Also, see Physoconops fronto, which differs from P. texana in shape of the discal cell and placement of cross-vein "r-m" as in Physoconops and in the conspicuously contrasting color between its black tarsi and yellow claws and pulvilli.
    P. fronto     P. texana
Print References
Bohart, George E., & J. W. MacSwain (1939). The life history of the sand wasp, Bembix occidentalis beutenmuelleti Fox and its parasites. Bull. So. Calif. Acad. Sci., 38(2):84-97 (Full Text)
Bohart, George E. (1940). A record of Physocephala affinis Williston as a parasite of adult Bembix comata Parker. Pan-Pacific Entomologist, 16(1):16 (Full Text)
Bohart, George E. (1941). A review of the genus Physocephala of the western United States (Diptera, Conopidae). Pan-Pacific Entomologist, 17(3):141-144 (Full Text)
Camras, Sidney (1957). "A review of the New World Physocephala (Diptera: Conopidae)". Ann. Ent. Soc. Am. 50:213-218.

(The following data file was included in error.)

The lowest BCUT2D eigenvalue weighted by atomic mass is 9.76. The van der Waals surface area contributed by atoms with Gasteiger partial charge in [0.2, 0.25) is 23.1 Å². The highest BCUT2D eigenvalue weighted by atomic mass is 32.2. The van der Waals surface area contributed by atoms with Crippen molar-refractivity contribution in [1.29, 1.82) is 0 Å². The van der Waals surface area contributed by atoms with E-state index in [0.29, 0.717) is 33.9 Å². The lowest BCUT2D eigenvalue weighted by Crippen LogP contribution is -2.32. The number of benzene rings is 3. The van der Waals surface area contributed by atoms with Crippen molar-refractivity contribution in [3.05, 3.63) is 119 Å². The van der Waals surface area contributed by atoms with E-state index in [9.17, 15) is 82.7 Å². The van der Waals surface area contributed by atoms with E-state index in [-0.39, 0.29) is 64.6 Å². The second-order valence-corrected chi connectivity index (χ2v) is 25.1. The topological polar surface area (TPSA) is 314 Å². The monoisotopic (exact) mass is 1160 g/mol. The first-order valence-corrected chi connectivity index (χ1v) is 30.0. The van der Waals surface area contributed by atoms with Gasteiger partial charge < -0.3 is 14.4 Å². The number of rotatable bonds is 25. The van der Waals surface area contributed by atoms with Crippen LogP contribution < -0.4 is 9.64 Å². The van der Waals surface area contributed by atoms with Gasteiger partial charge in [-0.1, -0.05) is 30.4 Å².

Camras, Sidney (1996). "New information on the New World Physocephala (Diptera: Conopidae)", Entomological News, 107(2): 104-112 (Full Text)
Camras, Sidney, and Paul D. Hurd, Jr. 1957. The Conopid Flies of California (Diptera). Bulletin of the California Insect Survey. Vol.6, No.2 (Full Text PDF)
Works Cited
1.A Catalog of the Diptera of America North of Mexico
Alan Stone, et al. 1965. United States Department of Agriculture.
2.The Conopid Flies of California
Sidney Camras and Paul D. Hurd, Jr. 1957. University of California Press.
3.The Flies of Western North America
Frank R. Cole and Evert I. Schlinger. 1969. University of California Press.
4.Labelled reference image for key terms in genus Physocephala